Michigan schools struggle to meet 75% attendance rate -- Teachers’ unions ask for change
LANSING, Mich. (WILX) - The COVID pandemic and recent winter storms have taken their toll on classroom attendance.
Michigan teacher unions are urging state lawmakers to give schools more flexibility with classroom attendance requirements.
At least 75% of students must be in school each day across the district for the state to consider it a full school day. But, according to a recent survey conducted by multiple teacher’s unions, found that one-third of districts have multiple days under the state’s requirement.
The state allows school districts six snow days. However, Lansing Schools Education Association president Chuck Alberts said this requirement is currently unrealistic.
“When the rules come to a school district and say you have to make pre-pandemic standards to get full-funding, it is a hard sled to do that. It’s a steep hill to climb,” said Alberts.
Between COVID outbreaks, staffing shortages and poor weather conditions, many schools are approaching the maximum number of days they can take off.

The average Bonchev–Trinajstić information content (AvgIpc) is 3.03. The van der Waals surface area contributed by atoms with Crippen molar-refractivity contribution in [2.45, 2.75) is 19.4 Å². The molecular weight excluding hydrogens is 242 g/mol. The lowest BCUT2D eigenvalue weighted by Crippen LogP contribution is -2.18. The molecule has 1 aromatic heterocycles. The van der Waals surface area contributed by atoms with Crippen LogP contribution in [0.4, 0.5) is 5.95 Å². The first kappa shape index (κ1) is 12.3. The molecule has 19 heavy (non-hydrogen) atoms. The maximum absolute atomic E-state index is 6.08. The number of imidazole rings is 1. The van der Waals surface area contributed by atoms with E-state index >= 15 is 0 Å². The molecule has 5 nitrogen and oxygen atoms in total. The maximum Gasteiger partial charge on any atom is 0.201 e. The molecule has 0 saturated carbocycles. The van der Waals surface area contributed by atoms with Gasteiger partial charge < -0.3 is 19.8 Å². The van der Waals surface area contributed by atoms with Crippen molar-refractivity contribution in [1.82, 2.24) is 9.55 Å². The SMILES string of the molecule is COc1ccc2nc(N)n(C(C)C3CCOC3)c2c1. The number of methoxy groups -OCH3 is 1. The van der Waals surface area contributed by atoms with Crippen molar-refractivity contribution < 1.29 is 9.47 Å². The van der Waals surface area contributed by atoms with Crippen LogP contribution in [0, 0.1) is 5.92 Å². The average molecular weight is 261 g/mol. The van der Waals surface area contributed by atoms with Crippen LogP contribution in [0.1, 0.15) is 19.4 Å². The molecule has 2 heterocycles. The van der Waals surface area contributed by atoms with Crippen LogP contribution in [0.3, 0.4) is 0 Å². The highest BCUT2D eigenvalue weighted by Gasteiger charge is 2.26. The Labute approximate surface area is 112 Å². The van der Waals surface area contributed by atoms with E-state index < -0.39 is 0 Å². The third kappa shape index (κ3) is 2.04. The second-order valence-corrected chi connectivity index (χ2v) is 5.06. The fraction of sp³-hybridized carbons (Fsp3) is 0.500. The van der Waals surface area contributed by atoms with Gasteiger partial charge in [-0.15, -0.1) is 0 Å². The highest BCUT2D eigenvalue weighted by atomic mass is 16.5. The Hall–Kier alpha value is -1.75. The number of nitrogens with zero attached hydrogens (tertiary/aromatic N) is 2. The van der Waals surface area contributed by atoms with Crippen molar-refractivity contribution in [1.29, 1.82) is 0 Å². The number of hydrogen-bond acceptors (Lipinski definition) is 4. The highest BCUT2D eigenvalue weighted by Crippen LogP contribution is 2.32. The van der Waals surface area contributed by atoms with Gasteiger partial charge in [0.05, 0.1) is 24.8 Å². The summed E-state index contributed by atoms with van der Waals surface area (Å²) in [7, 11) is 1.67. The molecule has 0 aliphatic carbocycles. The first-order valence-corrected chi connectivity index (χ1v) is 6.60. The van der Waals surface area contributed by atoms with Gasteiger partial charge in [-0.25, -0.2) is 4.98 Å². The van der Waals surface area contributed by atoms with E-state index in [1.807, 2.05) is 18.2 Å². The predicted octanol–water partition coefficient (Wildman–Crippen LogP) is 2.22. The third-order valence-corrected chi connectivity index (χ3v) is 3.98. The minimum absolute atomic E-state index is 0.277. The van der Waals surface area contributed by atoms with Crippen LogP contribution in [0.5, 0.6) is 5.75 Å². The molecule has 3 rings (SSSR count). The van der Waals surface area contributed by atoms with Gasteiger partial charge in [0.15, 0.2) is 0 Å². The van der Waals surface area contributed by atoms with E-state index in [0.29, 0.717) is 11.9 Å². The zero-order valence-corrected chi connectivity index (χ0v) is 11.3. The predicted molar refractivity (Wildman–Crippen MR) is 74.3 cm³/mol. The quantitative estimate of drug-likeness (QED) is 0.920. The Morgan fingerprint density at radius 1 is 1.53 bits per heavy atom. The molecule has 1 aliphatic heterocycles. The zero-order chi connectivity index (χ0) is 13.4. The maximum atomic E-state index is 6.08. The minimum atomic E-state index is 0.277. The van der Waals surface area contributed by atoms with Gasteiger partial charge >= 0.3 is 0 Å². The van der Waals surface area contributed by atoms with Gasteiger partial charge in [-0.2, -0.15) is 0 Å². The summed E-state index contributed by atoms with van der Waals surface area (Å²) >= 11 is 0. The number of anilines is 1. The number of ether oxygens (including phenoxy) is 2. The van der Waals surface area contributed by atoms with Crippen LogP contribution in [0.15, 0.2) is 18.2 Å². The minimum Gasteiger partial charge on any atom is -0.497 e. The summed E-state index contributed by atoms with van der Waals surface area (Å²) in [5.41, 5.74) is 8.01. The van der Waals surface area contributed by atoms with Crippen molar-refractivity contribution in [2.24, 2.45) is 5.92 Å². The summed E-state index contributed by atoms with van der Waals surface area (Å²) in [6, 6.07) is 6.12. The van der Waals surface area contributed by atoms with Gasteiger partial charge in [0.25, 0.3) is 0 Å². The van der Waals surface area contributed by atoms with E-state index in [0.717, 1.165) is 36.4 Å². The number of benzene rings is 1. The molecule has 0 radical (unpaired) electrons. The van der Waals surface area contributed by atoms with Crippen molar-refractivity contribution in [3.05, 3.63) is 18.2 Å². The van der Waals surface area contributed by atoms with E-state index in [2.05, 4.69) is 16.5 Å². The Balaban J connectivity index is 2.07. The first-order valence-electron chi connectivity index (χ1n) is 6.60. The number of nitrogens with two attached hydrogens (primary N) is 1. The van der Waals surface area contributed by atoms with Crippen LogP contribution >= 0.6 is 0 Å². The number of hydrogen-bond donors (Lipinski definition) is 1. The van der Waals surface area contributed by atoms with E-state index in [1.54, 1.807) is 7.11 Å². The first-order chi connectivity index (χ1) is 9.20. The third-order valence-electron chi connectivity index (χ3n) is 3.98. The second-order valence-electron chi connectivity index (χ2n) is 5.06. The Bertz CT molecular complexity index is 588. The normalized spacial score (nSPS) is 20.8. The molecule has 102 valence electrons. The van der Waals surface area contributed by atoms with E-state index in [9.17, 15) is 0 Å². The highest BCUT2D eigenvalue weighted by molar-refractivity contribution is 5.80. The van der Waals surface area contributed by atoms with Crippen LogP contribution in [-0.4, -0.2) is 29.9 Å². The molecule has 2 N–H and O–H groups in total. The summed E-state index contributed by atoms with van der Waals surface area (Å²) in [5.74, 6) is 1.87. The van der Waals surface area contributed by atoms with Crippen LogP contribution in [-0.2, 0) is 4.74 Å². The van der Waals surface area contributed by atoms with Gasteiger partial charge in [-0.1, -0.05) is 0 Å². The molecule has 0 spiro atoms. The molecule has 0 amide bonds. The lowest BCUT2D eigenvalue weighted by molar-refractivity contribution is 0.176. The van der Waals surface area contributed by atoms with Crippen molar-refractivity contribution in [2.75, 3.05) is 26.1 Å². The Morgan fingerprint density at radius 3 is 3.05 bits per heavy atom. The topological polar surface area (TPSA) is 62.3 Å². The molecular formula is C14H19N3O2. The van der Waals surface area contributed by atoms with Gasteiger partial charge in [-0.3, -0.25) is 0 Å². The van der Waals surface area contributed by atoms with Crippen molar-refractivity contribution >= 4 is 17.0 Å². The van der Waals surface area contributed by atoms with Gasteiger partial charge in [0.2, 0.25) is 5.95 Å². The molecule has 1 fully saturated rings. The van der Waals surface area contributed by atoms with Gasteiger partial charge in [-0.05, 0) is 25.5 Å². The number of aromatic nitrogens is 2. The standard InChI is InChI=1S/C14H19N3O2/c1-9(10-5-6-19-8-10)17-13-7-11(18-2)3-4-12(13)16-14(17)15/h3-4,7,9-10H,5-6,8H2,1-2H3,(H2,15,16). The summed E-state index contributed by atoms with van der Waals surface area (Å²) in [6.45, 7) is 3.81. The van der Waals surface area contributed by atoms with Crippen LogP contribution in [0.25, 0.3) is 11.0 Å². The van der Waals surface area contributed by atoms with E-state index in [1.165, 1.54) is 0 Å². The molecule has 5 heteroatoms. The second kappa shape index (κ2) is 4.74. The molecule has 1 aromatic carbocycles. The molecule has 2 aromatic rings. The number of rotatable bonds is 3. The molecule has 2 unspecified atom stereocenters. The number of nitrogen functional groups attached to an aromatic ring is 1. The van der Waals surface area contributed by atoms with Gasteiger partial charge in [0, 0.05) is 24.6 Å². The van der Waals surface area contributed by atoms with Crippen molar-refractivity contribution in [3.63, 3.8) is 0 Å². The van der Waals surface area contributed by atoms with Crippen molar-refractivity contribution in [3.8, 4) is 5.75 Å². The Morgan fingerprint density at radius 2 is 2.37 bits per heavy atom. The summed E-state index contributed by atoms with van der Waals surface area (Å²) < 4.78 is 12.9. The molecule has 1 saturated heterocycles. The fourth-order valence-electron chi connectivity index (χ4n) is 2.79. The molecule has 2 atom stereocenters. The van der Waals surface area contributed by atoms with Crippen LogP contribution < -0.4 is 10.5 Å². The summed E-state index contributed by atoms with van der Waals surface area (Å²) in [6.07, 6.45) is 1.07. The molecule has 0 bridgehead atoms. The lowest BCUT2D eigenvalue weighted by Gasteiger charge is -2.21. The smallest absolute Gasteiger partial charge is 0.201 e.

Charlotte Public Schools superintendent Dr. Mandy Stewart said her district has only one day left.
“The purpose of the rule makes sense. We want kids in school we want a certain amount of instructional hours because we have missed time during the pandemic,” said Stewart. “The realistic aspect of making it challenging for schools to be virtual and then add in the extreme weather we’ve had on top of the pandemic -- it would be great to have some flexibility in this area.”
Once schools use all of their snow days permitted, any additional days taken will extend into summer vacation. Schools have the option to request additional days, but they aren’t always granted.
The Michigan Department of Education tells news ten that the department cannot provide flexibility when it comes to attendance laws. All changes must be made by lawmakers.
Republican Sen. Tom Barrett said he understands the tough position this has put educators in. However, he said changing the requirement isn’t the right solution.
“My sentiments go out to those that are dealing with everything educating kids in this environment, the answer isn’t just to forgo all requirements for kids to be in person,” said Sen. Barrett.
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